Studies in Religious Fundamentalism

SUNY Press
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This book examines the specific circumstances that nurture fundamentalist beliefs and practices. It studies contemporary fundamentalist developments in several continents, involving groups associated with five major religions. The authors answer important questions regarding the ‘rationality’ of fundamentalism, its complex link with modernism, the nature of its relationship to a sacred text, and its perspectives on history and knowledge.

No fixed set of qualities defines fundamentalism. Since it implies a view of the universe and a discourse about the nature of truth, it encompasses and transcends the religious domain. For that reason, every movement or cause is potentially fundamentalist.
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About the author

Lionel Caplan is a reader in the School of Oriental and African Studies in London.

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Additional Information

Publisher
SUNY Press
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Published on
Jan 1, 1987
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Pages
216
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ISBN
9780791498446
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Best For
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Language
English
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Genres
Religion / Fundamentalism
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Content Protection
This content is DRM protected.
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Eligible for Family Library

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In the late twentieth century, fundamentalism has emerged as one of the most powerful forces at work in the world, contesting the dominance of modern secular values and threatening peace and harmony around the globe. Yet it remains incomprehensible to a large number of people. In The Battle for God, Karen Armstrong brilliantly and sympathetically shows us how and why fundamentalist groups came into existence and what they yearn to accomplish.

We see the West in the sixteenth century beginning to create an entirely new kind of civilization, which brought in its wake change in every aspect of life -- often painful and violent, even if liberating. Armstrong argues that one of the things that changed most was religion. People could no longer think about or experience the divine in the same way; they had to develop new forms of faith to fit their new circumstances.

Armstrong characterizes fundamentalism as one of these new ways of being religious that have emerged in every major faith tradition. Focusing on Protestant fundamentalism in the United States, Jewish fundamentalism in Israel, and Muslim fundamentalism in Egypt and Iran, she examines the ways in which these movements, while not monolithic, have each sprung from a dread of modernity -- often in response to assault (sometimes unwitting, sometimes intentional) by the mainstream society.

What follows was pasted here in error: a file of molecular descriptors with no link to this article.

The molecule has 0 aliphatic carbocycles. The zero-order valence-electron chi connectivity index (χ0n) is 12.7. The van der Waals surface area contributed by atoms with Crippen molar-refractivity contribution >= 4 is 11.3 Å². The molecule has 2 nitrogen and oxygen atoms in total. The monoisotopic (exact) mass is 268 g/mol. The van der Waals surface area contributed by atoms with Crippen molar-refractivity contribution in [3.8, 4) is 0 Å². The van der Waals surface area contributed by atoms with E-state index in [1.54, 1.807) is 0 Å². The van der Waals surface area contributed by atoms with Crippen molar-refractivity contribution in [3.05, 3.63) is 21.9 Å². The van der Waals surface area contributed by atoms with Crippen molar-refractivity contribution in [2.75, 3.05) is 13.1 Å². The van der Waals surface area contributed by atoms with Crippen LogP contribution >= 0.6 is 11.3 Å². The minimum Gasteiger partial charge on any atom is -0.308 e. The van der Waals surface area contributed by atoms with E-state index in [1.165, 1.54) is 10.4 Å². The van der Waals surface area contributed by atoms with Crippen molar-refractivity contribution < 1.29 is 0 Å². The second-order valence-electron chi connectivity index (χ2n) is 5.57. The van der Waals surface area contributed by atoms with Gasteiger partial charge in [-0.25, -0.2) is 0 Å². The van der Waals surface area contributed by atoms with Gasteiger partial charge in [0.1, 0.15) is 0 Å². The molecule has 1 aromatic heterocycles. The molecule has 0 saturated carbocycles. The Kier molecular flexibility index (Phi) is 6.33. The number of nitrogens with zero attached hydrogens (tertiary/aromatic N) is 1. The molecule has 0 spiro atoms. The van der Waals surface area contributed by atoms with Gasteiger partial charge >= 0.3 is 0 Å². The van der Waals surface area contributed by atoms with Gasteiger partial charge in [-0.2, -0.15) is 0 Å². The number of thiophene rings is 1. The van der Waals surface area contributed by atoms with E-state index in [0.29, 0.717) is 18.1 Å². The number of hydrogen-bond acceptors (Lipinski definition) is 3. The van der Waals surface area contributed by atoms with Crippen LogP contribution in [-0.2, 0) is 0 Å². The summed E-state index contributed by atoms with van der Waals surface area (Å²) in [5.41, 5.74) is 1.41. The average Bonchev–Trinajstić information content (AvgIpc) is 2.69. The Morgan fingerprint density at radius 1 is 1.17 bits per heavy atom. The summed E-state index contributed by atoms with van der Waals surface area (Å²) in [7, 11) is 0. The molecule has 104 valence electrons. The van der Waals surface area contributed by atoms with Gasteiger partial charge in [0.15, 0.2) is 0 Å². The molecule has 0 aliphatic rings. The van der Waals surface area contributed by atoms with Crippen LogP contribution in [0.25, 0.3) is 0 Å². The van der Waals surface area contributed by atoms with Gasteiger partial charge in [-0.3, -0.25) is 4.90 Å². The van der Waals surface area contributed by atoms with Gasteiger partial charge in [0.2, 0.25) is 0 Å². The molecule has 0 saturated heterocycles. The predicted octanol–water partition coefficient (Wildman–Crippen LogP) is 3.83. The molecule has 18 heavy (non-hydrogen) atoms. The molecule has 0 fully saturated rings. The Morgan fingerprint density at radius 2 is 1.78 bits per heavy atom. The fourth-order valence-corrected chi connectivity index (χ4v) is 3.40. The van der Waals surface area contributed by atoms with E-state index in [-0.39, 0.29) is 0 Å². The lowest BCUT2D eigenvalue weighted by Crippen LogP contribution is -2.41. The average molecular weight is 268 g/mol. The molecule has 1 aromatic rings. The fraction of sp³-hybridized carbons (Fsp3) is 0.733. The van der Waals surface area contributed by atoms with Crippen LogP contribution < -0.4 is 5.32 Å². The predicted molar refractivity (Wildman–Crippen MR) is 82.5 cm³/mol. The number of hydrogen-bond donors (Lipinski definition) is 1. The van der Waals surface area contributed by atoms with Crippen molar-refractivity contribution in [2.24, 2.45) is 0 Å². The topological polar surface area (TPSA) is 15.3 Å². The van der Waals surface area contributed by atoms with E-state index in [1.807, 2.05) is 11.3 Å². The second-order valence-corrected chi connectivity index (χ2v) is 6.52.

Armstrong sees fundamentalist groups as complex, innovative, and modern -- rather than as throwbacks to the past -- but contends that they have failed in religious terms. Maintaining that fundamentalism often exists in symbiotic relationship with an aggressive modernity, each impelling the other on to greater excess, she suggests compassion as a way to defuse what is now an intensifying conflict.


BONUS: This edition contains an excerpt from Karen Armstrong's Twelve Steps to a Compassionate Life.
Many American's today are taking note of the surprisingly strong political force that is the religious right. Controversial decisions by the government are met with hundreds of lobbyists, millions of dollars of advertising spending, and a powerful grassroots response. How has the fundamentalist movement managed to resist the pressures of the scientific community and the draw of modern popular culture to hold on to their ultra-conservative Christian views? Understanding the movement's history is key to answering this question. Fundamentalism and American Culture has long been considered a classic in religious history, and to this day remains unsurpassed. Now available in a new edition, this highly regarded analysis takes us through the full history of the origin and direction of one of America's most influential religious movements. For Marsden, fundamentalists are not just religious conservatives; they are conservatives who are willing to take a stand and to fight. In Marsden's words (borrowed by Jerry Falwell), "a fundamentalist is an evangelical who is angry about something." In the late nineteenth century American Protestantism was gradually dividing between liberals who were accepting new scientific and higher critical views that contradicted the Bible and defenders of the more traditional evangelicalism. By the 1920s a full-fledged "fundamentalist" movement had developed in protest against theological changes in the churches and changing mores in the culture. Building on networks of evangelists, Bible conferences, Bible institutes, and missions agencies, fundamentalists coalesced into a major protest movement that proved to have remarkable staying power. For this new edition, a major new chapter compares fundamentalism since the 1970s to the fundamentalism of the 1920s, looking particularly at the extraordinary growth in political emphasis and power of the more recent movement. Never has it been more important to understand the history of fundamentalism in our rapidly polarizing nation. Marsen's carefully researched and engrossing work remains the best way to do just that.
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